Friday, March 12, 2010


This blog wanders like it is lost, but I am still working on my efforts toward frugality. Simple abundance and frugality - they seem like opposing forces (abundance and frugality?) but frugality is about being simple, so perhaps they're not so opposed after all.

We have been Craigslisting items, which a) gets them out of our house, and b) brings in some cash. We switched from an espresso machine to the little stovetop espresso pot like everyone in Europe seems to have, and yesterday a nice person from Craigslist came and paid me $100 for the machine. We can still have espresso whenever we want - but it's one less pull on electricity (the espresso machine was always plgged in), one less large piece of clutter, and more money in hand. The machine had been sitting for about a year, so we certainly won't miss it.

We are eating a lot more vegetarian meals. Last night I made black beans and rice, Mexican style with onions, chilis, tomatoes, served with a squeeze of lime, a sprinkling of cheddar cheese, and avocado slices. Tessa would still prefer a cheeseburger every day of the week at every meal, but she actually ate everything I served with only a minimum of fuss (which is huge these days). Ryan is taking his lunch almost all the time, and often he takes leftovers (which I plan for when I cook), so that means he's eating more vegetarian at lunch, as well, instead of the fast food meals that I know he was having.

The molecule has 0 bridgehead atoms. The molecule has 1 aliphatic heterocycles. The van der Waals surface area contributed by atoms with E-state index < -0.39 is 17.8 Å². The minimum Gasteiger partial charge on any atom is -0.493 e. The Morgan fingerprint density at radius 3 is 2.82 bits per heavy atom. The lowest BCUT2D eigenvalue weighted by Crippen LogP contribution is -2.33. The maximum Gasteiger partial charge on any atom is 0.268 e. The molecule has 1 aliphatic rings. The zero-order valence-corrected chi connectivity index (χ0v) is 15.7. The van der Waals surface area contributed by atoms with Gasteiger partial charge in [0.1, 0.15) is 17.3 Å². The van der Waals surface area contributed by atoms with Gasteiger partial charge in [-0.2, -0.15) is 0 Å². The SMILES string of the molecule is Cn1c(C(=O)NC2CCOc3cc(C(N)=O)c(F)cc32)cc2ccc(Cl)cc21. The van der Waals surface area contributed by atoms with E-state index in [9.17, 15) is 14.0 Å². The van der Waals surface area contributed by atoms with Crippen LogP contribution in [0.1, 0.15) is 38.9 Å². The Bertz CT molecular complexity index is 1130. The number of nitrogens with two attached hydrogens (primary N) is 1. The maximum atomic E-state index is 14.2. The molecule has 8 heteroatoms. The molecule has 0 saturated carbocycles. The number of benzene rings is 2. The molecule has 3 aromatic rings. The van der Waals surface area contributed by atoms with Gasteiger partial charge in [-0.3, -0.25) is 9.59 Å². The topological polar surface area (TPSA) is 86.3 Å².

Part of my reason for more vegetarian meals is cost, and part is health, but another part is that it's more environmentally friendly. When I buy meat I'm trying to find sustainably raised, grass fed, pasture raised, free range (in the true sense of the word), hormone free, ethically slaughtered, etc. That comes at a price - a hefty one. I almost moan when I hear an ad for $1/pound hamburger, because I sometimes pay 5-6 times that much for the green version. To balance this with frugality, we just eat a lot less of it. Not only do we eat meat less frequently, but we also eat it in smaller quantities than we used to.

(Book note: I just finished "The Butcher and the Vegetarian" by Tara Austen Weaver. It discussed the ethical and environmental issues of meat by a once-vegetarian who is prescribed meat in her diet due to health issues. It's an interesting twist on the question of meat, and an easy read.)

Once again, we got free mulch delivered, with help from our friend Kathleen and a local tree service. It's high quality, rich material, and it will nourish our vegetables all summer. I'm never paying for mulch again. We're making our own compost, though it seems like we can use twice as much as we can produce. Vegetable scraps are used to either make stock (I keep a container in my freezer at all times now so that making stock is as simple as throwing it into a pot of water, adding onion and salt, and simmering) or compost in the worm bins, and I love the closed cycle that creates. Once again this summer we will be eating out of our garden. The blueberries and raspberries are starting to leaf, the rhubarb is coming up, the strawberries are waiting, and the herbs are starting to renew themselves. In the next few weeks I'll be planting early veggies like peas, leeks, spinach, chard, and the garden will be off and running. We're expanding the garden again this year, so our harvest will be even greater than before.